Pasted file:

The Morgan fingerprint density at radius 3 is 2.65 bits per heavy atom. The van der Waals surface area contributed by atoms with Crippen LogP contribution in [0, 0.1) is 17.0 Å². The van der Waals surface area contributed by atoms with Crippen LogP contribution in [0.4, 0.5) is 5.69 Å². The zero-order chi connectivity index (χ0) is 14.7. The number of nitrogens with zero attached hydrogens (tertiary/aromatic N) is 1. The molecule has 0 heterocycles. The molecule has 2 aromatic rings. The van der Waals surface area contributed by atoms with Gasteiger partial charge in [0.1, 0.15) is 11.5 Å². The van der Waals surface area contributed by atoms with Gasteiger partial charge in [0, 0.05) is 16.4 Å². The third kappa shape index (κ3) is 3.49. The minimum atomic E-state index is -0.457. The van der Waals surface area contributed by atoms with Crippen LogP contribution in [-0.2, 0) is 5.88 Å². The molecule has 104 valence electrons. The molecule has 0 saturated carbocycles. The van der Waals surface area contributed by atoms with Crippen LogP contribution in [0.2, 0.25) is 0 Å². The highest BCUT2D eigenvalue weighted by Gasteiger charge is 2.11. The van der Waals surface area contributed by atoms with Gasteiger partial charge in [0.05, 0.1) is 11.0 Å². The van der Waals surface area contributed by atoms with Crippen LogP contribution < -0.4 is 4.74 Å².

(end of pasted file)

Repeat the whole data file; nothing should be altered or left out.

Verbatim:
The Morgan fingerprint density at radius 3 is 2.65 bits per heavy atom. The van der Waals surface area contributed by atoms with Crippen LogP contribution in [0, 0.1) is 17.0 Å². The van der Waals surface area contributed by atoms with Crippen LogP contribution in [0.4, 0.5) is 5.69 Å². The zero-order chi connectivity index (χ0) is 14.7. The number of nitrogens with zero attached hydrogens (tertiary/aromatic N) is 1. The molecule has 0 heterocycles. The molecule has 2 aromatic rings. The van der Waals surface area contributed by atoms with Gasteiger partial charge in [0.1, 0.15) is 11.5 Å². The van der Waals surface area contributed by atoms with Gasteiger partial charge in [0, 0.05) is 16.4 Å². The third kappa shape index (κ3) is 3.49. The minimum atomic E-state index is -0.457. The van der Waals surface area contributed by atoms with Crippen LogP contribution in [-0.2, 0) is 5.88 Å². The molecule has 104 valence electrons. The molecule has 0 saturated carbocycles. The van der Waals surface area contributed by atoms with Crippen LogP contribution in [0.2, 0.25) is 0 Å². The highest BCUT2D eigenvalue weighted by Gasteiger charge is 2.11. The van der Waals surface area contributed by atoms with Gasteiger partial charge in [0.05, 0.1) is 11.0 Å². The van der Waals surface area contributed by atoms with Crippen LogP contribution < -0.4 is 4.74 Å².